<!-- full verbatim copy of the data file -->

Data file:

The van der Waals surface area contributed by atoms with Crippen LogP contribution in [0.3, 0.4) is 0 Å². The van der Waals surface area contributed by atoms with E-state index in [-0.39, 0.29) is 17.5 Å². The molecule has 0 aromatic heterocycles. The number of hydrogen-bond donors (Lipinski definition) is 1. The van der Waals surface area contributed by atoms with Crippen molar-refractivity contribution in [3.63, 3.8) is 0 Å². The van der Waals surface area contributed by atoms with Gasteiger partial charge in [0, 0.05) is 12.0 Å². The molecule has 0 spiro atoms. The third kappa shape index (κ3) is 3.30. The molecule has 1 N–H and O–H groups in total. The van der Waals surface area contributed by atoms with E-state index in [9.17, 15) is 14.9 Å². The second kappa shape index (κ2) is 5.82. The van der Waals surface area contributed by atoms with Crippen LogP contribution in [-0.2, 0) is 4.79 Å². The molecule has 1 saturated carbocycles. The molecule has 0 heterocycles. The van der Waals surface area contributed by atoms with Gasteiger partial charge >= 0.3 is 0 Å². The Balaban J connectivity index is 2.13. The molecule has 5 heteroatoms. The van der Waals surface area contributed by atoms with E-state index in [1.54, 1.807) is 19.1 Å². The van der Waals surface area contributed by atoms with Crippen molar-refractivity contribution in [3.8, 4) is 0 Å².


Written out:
The van der Waals surface area contributed by atoms with Crippen LogP contribution in [0.3, 0.4) is 0 Å². The van der Waals surface area contributed by atoms with E-state index in [-0.39, 0.29) is 17.5 Å². The molecule has 0 aromatic heterocycles. The number of hydrogen-bond donors (Lipinski definition) is 1. The van der Waals surface area contributed by atoms with Crippen molar-refractivity contribution in [3.63, 3.8) is 0 Å². The van der Waals surface area contributed by atoms with Gasteiger partial charge in [0, 0.05) is 12.0 Å². The molecule has 0 spiro atoms. The third kappa shape index (κ3) is 3.30. The molecule has 1 N–H and O–H groups in total. The van der Waals surface area contributed by atoms with E-state index in [9.17, 15) is 14.9 Å². The second kappa shape index (κ2) is 5.82. The van der Waals surface area contributed by atoms with Crippen LogP contribution in [-0.2, 0) is 4.79 Å². The molecule has 1 saturated carbocycles. The molecule has 0 heterocycles. The van der Waals surface area contributed by atoms with Gasteiger partial charge >= 0.3 is 0 Å². The Balaban J connectivity index is 2.13. The molecule has 5 heteroatoms. The van der Waals surface area contributed by atoms with E-state index in [1.54, 1.807) is 19.1 Å². The van der Waals surface area contributed by atoms with Crippen molar-refractivity contribution in [3.8, 4) is 0 Å².